Subi is one of seven mostly submerged reefs that China transformed starting about a decade ago into a missile-protected cluster of island bases, three of them with military-grade runways, sparking alarm among other claimant states in the South China Sea.

Philippine aircraft and ships, including those visiting Thitu island, have routinely been warned by the Chinese coast guard via radio calls to stay away from what China claims as its territory or face unspecified repercussions. The Filipinos have countered with their own radio messages, ordering the Chinese to leave their territory and stop dangerous and provocative maneuvers.

It was not immediately clear if Chinese radio warnings were sent to the Philippine air force and coast guard planes that brought Ano and other officials to Thitu on Friday along with three Associated Press journalists and several other invited members of the media.

Dwarfed by China’s military might, the Philippines has decided this year to allow an expansion of U.S. military presence in its local camps under a 2014 defense pact. It also recently launched joint sea and air patrols with the United States and Australia in a new deterrent strategy that puts the two allied powers on a collision course with Beijing.

China has warned that such joint naval patrols must not hurt its “territorial sovereignty and maritime rights and interests.”

Since President Ferdinand Marcos Jr. took office last year, the Philippines has been deepening its security ties with Washington and U.S. allies like Japan and Australia in a major shift from his predecessor, Rodrigo Duterte, who had nurtured cozy relations with Chinese President Xi Jinping and Russian leader Vladimir Putin while criticizing Western security policies.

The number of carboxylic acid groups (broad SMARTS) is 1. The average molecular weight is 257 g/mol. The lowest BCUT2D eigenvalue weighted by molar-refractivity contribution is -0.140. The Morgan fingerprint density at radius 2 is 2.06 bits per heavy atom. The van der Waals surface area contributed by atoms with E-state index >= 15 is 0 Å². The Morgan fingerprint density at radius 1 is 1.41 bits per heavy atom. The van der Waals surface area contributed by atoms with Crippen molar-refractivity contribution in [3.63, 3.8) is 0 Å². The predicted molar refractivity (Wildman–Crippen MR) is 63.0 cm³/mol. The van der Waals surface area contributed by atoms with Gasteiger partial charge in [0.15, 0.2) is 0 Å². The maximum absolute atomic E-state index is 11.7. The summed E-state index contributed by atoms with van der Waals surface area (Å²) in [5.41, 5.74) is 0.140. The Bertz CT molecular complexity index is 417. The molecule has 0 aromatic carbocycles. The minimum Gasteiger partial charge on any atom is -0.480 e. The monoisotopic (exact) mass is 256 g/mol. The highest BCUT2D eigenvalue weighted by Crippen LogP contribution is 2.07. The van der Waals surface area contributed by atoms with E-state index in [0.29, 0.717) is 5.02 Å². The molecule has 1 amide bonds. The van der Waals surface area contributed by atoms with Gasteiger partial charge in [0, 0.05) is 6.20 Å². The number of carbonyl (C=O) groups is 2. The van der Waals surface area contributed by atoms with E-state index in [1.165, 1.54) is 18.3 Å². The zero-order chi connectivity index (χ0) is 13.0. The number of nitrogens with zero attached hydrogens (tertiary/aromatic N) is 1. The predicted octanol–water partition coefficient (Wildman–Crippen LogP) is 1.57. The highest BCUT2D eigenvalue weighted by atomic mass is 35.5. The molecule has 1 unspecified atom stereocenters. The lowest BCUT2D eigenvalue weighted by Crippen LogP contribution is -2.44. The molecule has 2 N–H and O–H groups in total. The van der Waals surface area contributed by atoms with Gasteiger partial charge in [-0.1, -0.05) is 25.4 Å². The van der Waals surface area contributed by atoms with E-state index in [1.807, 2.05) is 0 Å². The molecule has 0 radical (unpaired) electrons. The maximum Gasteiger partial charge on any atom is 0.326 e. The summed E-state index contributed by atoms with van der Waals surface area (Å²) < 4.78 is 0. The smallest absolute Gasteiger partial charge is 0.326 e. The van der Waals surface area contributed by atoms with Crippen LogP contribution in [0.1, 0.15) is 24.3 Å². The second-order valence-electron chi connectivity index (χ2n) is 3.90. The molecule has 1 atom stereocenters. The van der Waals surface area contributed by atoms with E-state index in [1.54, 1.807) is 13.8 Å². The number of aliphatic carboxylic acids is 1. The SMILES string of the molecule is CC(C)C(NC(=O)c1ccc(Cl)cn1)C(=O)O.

Duterte had mostly kept the territorial disputes with Beijing on a backburner during his six-year term.

Early this year, the Marcos administration launched a strategy of exposing China’s aggressive actions in the South China Sea, including the Chinese coast guard’s use of a military-grade laser and water cannons and the blocking of Philippine patrol ships and supply boats near disputed shoals, to draw international attention to such aggression, according to Philippine officials.

Speaking in Honolulu, where he met U.S. military leaders about two weeks ago, Marcos said the situation in the South China Sea “has become more dire” with China showing interest in atolls and shoals that are “closer and closer” to the Philippine coast.

But he stressed that the Philippines wouldn’t yield.

“The Philippines will not give a single square inch of our territory to any foreign power,” Marcos warned.

Copyright 2023 The Associated Press. All rights reserved. This material may not be published, broadcast, rewritten or redistributed.